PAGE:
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It's been a long time since the words Pistons and Defense belonged in the same sentence. Detroit's newest Ukranian import will look to change that.
Detroit Bad Boys has officially reached phase 2 of its roster previews. So far, we've covered nine veterans on the Detroit Pistons' roster. Now comes the first of five rookie profiles -- Vyacheslav Kravtsov. Why start with the undrafted rookie affectionately known as Ctrl-V? Why start with a player who doesn't even have a photo in our database and I had to resort to picking someone with the name Vyacheslav?
Blocks and rebounds. Blocks and Rebounds. Blocks and Rebounds.
I don't care about scoring. I don't care about the form on his shot. The Pistons needed to upgrade on defense and if Slava can provide even a modicum of size, strength and the ability to alter shots from inside the paint for 10 minutes per game it will have been money well spent.
2011-12 Year in Review
10.6 points, 5.5 rebounds, 1.6 blocks, 67% shooting, 62.4% free-throw shooting
Sadly, despite days of effort in learning how to parse stats from overseas I didn't make much progress. Ctrl-V certainly has the size and build that says he could be a defensive-minded big that comes off the bench and gives you nothing but Bs and Ds. His production, however, seems somewhat pedestrian, especially considering the level of his competition.
He is already 25 so I imagine he won't get too much better. Last year for BC Donetsk in the Superleague, Kravtsov ended with respectable numbers -- averaging 10.6 points and 5.5 rebounds and 1.6 blocks in 22.6 minutes per game, but looking through his game logs he seemed inconsistent. I'm not sure if that has to do with lack of focus or just an increased level in competition from opponent to opponent.
In the 2011-12 Eurocup, BC Donetsk more than held its own against the superior competition, going all the way to the quarterfinals. In 14 games, Kravtsov's averages dipped only slightly to 8.2 points, 3.9 rebounds and 1.7 blocks in 22 minutes.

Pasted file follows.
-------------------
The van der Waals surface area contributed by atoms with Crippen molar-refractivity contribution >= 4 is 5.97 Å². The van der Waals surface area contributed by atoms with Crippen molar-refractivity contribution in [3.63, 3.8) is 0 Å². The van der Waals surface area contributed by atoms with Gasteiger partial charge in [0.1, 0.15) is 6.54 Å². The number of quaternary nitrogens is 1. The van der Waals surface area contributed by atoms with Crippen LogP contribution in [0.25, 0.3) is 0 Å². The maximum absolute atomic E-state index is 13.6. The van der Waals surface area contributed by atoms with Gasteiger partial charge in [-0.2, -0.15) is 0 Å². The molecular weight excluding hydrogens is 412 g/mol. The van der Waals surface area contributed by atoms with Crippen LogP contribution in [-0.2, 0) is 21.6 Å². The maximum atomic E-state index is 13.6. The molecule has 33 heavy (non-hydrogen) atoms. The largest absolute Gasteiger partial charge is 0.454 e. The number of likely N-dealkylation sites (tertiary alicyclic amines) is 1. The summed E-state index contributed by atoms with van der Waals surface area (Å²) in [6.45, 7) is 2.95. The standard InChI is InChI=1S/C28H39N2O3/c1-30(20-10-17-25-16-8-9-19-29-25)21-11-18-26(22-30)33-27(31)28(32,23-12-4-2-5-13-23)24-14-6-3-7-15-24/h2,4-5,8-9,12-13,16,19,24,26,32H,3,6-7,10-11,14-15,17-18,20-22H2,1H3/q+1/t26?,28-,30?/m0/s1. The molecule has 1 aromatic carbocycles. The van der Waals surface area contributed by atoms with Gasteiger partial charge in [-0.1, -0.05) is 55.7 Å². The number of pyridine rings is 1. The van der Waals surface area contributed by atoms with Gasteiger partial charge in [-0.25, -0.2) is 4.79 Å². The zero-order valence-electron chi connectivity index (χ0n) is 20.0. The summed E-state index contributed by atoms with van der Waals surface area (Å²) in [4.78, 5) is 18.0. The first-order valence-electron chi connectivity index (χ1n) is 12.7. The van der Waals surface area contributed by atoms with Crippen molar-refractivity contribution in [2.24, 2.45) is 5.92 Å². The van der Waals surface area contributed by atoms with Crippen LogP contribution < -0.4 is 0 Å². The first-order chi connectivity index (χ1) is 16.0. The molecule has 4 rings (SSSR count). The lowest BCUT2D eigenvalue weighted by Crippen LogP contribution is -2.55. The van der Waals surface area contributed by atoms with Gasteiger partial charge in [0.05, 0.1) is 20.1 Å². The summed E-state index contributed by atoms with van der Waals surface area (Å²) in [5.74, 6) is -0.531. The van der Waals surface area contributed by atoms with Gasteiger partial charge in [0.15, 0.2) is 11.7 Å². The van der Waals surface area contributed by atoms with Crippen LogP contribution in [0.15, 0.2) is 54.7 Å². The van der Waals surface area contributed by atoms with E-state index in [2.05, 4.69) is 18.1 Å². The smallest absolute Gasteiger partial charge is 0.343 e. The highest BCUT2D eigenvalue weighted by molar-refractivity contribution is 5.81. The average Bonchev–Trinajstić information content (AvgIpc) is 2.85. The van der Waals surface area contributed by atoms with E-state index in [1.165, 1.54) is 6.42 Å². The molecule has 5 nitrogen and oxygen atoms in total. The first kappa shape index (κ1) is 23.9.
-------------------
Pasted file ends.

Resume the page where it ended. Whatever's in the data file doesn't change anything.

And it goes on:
2012-13 Projected Production
It will be interesting to see who gets more of the initial minutes as the reserve center -- Kravtsov or Andre Drummond. Every indication is that the team has no plans to throw Drummond to the wolves like they did with Brandon Knight. And both will have to make their living on their defense due to ... offensive limitations.
I anticipate that Kravtsov will actually win the battle to start the year and slowly lose time (barring a trade) to Drummond as the year goes on.
Still, I expect to see plenty of blocks, rebounds, hard screens and general dirty-work play that will get him on the court and have fans everywhere loving him. I would consider it a major success if Kravtsov could be considered a poor man's Omer Asik. In his rookie year, Asik played just over 12 minutes per game and snared 3.7 rebounds, 0.7 blocks and 2.8 points. He also played terrific defense, of course, and if Kravtsov can help this team's dreadful defense that's really all Pistons fans can ask for.
11 minutes, 3.5 points, 3.5 rebounds, 1.1 blocks, 54% shooting
If Kravtsov only shoots when directly under the basket, limits his fouls and can finish the year with a defensive rating in the mid-90s it will be a great rookie year and he will have carved a role for himself on the team going forward. He isn't the long-term solution at the center position but that doesn't mean he couldn't be a successful contributor beyond this year. On a team starved for defensive a defensive specialist with a big body, long arms and a bad-ass foreign accent is just what this team needs.